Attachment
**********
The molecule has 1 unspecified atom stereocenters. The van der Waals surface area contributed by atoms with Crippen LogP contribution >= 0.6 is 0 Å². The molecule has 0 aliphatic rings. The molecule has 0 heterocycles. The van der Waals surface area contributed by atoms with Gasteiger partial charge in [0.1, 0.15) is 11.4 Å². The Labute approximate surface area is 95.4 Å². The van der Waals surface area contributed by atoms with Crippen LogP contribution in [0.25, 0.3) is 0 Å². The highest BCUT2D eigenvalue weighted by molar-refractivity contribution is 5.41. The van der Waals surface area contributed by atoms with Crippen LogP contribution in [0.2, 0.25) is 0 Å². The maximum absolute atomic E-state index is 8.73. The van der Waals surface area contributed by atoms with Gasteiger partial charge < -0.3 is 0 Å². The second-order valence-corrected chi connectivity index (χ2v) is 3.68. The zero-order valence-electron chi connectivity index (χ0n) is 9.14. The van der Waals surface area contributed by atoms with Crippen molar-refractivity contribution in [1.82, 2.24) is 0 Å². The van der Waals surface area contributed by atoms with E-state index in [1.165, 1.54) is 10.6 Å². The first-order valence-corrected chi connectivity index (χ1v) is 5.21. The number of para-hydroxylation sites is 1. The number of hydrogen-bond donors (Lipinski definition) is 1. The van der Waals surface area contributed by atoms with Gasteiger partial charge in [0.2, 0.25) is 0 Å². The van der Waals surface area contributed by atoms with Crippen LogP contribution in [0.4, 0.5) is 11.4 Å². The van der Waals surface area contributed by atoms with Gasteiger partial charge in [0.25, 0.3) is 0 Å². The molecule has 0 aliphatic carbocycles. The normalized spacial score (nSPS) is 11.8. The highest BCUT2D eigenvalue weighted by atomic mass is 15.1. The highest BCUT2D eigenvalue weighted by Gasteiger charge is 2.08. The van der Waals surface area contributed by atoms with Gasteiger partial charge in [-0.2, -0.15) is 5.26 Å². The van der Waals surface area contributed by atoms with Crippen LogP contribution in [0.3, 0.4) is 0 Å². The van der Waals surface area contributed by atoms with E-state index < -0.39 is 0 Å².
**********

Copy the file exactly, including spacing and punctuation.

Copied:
The molecule has 1 unspecified atom stereocenters. The van der Waals surface area contributed by atoms with Crippen LogP contribution >= 0.6 is 0 Å². The molecule has 0 aliphatic rings. The molecule has 0 heterocycles. The van der Waals surface area contributed by atoms with Gasteiger partial charge in [0.1, 0.15) is 11.4 Å². The Labute approximate surface area is 95.4 Å². The van der Waals surface area contributed by atoms with Crippen LogP contribution in [0.25, 0.3) is 0 Å². The highest BCUT2D eigenvalue weighted by molar-refractivity contribution is 5.41. The van der Waals surface area contributed by atoms with Crippen LogP contribution in [0.2, 0.25) is 0 Å². The maximum absolute atomic E-state index is 8.73. The van der Waals surface area contributed by atoms with Gasteiger partial charge < -0.3 is 0 Å². The second-order valence-corrected chi connectivity index (χ2v) is 3.68. The zero-order valence-electron chi connectivity index (χ0n) is 9.14. The van der Waals surface area contributed by atoms with Crippen molar-refractivity contribution in [1.82, 2.24) is 0 Å². The van der Waals surface area contributed by atoms with E-state index in [1.165, 1.54) is 10.6 Å². The first-order valence-corrected chi connectivity index (χ1v) is 5.21. The number of para-hydroxylation sites is 1. The number of hydrogen-bond donors (Lipinski definition) is 1. The van der Waals surface area contributed by atoms with Gasteiger partial charge in [0.2, 0.25) is 0 Å². The van der Waals surface area contributed by atoms with Crippen LogP contribution in [0.4, 0.5) is 11.4 Å². The van der Waals surface area contributed by atoms with Gasteiger partial charge in [0.25, 0.3) is 0 Å². The molecule has 0 aliphatic carbocycles. The normalized spacial score (nSPS) is 11.8. The highest BCUT2D eigenvalue weighted by atomic mass is 15.1. The highest BCUT2D eigenvalue weighted by Gasteiger charge is 2.08. The van der Waals surface area contributed by atoms with Gasteiger partial charge in [-0.2, -0.15) is 5.26 Å². The van der Waals surface area contributed by atoms with Crippen LogP contribution in [0.3, 0.4) is 0 Å². The van der Waals surface area contributed by atoms with E-state index < -0.39 is 0 Å².